“Geeks are a very large and influential market. As one big example, if not for geeks, Firefox would never have started to catch on in 2004 and broken Internet Explorer’s reign. We installed Firefox on every non-geek’s computer we could find. And while we were there, we set everyone’s search engine to Google instead of Yahoo or MSN, and we made fun of their AOL email addresses until they switched to Gmail. Our preferences matter.”
– Marco Arment, It’s not just the geeks like us
- A singular ha is the smallest amount of jocularity that retains the properties of laughter. It is the atomic level of laughing. Used infrequently to indicating grudging laughter, such as from an unfunny joke delivered by one’s employer, or when the typist is upset but forced to concede the source material is funny.
- Like the atomic ha, heh indicates the lowest levels of amusement, but unlike the frequently reluctant ha, heh indicates honest enjoyment, albeit a small amount.
- The most common form used, haha communicates that something is genuinely funny. It can be assumed that this is a quiet, inward enjoyment. If you could see the typist, they would likely be smiling, but not laughing out loud.
- Similar to haha, hehe is used to indicate general amusement, though perhaps declining. Useful when a friend has been saying funny things for awhile, but the typist is losing interest and needs to get back to work. [ref. Figure 1]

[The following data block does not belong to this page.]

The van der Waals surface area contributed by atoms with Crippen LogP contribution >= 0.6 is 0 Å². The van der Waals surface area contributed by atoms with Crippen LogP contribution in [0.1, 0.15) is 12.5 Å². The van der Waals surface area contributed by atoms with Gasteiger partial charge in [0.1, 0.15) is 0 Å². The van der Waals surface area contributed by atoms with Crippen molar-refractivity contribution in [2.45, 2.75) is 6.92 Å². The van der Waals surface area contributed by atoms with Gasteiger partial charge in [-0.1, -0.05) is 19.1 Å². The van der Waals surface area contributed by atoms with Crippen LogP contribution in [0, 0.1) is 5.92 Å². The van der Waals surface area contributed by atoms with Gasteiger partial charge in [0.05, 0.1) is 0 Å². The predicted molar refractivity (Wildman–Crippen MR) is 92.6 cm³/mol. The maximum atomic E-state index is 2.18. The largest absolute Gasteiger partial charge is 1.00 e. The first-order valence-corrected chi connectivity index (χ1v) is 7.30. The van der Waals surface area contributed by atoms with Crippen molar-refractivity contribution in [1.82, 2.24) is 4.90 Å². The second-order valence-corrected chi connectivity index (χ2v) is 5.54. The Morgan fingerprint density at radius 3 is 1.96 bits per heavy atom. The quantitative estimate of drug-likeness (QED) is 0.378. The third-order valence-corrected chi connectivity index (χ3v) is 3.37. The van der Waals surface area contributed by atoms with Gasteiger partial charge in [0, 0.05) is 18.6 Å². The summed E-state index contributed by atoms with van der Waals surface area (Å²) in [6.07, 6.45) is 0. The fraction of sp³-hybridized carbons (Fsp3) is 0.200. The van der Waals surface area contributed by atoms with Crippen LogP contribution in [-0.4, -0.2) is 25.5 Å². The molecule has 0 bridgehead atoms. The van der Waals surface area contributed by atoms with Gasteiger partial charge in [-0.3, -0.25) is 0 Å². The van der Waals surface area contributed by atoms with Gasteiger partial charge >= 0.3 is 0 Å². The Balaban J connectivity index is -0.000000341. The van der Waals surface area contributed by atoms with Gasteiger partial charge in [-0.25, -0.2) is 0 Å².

- Infrequently used by men, since it seems feminine. Primarily used in reaction to titillating source material or imitating schoolgirls.
- Used when a joke is unreservedly funny, often as an escalation from an earlier use of haha to indicate a greater level of enjoyment.
- Anything over four ‘ha‘s is equivalent, and represents uncontrolled laughter, frequently audible.
- Although it technically stands for “laughing out loud,” use of lol frequently indicates the opposite. Due to early overuse on the internet, lol is now often used ironically, or as a general shorthand for mocking laughter.
- Used exclusively for laughing at memes.
I’ve just finished reading the latest short book from the A Book Apart series. It’s called Design is a Job, by Mike Monteiro. Mike is the owner of Mule Design, though if you’ve heard of him, it’s probably from his ascerbic twitter account, @Mike_FTW. Even more likely, you saw the video of a talk he gave about the importance of having a contract before you do any work, titled “Fuck You, Pay Me.” If you haven’t seen it, drop everything and go watch it now.
First thing first: If you’re already dismissing this review with “I don’t have time to read a book,” know that this book is only 130 pages long. You can read it in just a few bus rides. It costs $18, or you can just come borrow the copy that’s on my desk. (I’m not kidding, please do borrow it, I’ll be thrilled you’re reading it.)
Second thing: If you’re dismissing the book because you’re not a designer, you should know that this book isn’t really about design. It’s about how to be a professional in the design community. It is about how to interact with clients, and how to avoid getting burned when things go wrong. It’s about why clients behave the way they do, and what you can do to keep things going smoothly. It’s aimed at designers, but the lessons apply to everyone. I guarantee that everyone in the sales department will benefit from reading this book just as much as everyone in the development pit.